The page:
It’s not all bad news when it comes to endometriosis – and the good news is there’s a lot we can do about it.
At a glance
- Endometriosis affects one in 10 Aussie women
- It’s not uncommon for people suffering from endometriosis to struggle with conceiving naturally
- Endo-induced infertility can be treated with surgery, or helped along with fertility treatments such as IVF
Endometriosis is a common condition that affects one in 10 Australian women, where the tissue that’s similar to the lining of the uterus – the endometrium – grows outside of the uterus.
“It’s a very uncomfortable condition,” says Queensland-based fertility specialist Dr David Molloy. “However we need to be careful, as the severity doesn’t always correspond with the symptoms of patients.”
According to Dr Molloy, more pain doesn’t necessarily equal a higher-grade diagnosis – or increased risk of affected fertility – which is why seeing a doctor is so pivotal in creating an individualised treatment plan that will work for you.
So, what are the symptoms?
With painful cycles often seen as a signature symptom, Dr Molloy emphasises that it’s more specifically period pain that gets worse over time. “Pain you’ve had since you were a kid is less likely to be the disease,” he says.
Decreased fertility is also of concern to many people with endometriosis, with 50 per cent of women experiencing a significant delay when attempting to conceive. But don’t worry, because there’s plenty we can do about it.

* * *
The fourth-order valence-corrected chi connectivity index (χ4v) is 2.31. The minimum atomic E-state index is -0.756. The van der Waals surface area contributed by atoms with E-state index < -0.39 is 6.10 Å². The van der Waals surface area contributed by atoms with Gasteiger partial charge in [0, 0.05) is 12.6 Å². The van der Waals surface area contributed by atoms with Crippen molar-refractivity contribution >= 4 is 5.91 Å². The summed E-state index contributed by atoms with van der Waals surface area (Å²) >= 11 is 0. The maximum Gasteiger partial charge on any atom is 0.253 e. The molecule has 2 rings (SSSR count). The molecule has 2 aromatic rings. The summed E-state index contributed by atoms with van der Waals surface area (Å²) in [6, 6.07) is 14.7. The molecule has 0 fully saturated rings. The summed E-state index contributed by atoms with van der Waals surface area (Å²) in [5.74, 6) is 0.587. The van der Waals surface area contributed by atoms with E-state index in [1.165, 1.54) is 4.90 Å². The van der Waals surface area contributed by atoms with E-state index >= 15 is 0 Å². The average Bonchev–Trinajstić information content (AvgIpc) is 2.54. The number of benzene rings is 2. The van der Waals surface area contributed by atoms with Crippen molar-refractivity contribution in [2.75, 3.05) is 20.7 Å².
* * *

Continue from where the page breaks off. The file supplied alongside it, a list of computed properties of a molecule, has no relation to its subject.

Endometriosis and getting pregnant
Even though the journey to conceive may be a little lengthier for women with an endometriosis diagnosis, with the right treatment many go on to have healthy, viable pregnancies.
“Success definitely depends on the severity of the endometriosis,” explains Dr Molloy. “If it’s so severe that it’s damaged the pelvis and scarred the ovaries then almost all of those patients will need the IVF program to get pregnant,” he adds.
However if pregnancy isn’t a concern right now – but perhaps later down the track – medication to temporarily suppress menstruation can be prescribed. “No periods, no pain,” explains Dr Molloy, who cites the contraceptive pill as a common solution.
While it may seem like endometriosis is on the rise, Dr Molloy insists that it’s just the rates of diagnosis – which is a good thing. “We can diagnose it a lot sooner now, and can immediately recognise the family history,” he says.
And it’s not all doom and gloom either. “Having endometriosis is definitely not the end of the world, but missing it might be,” he says.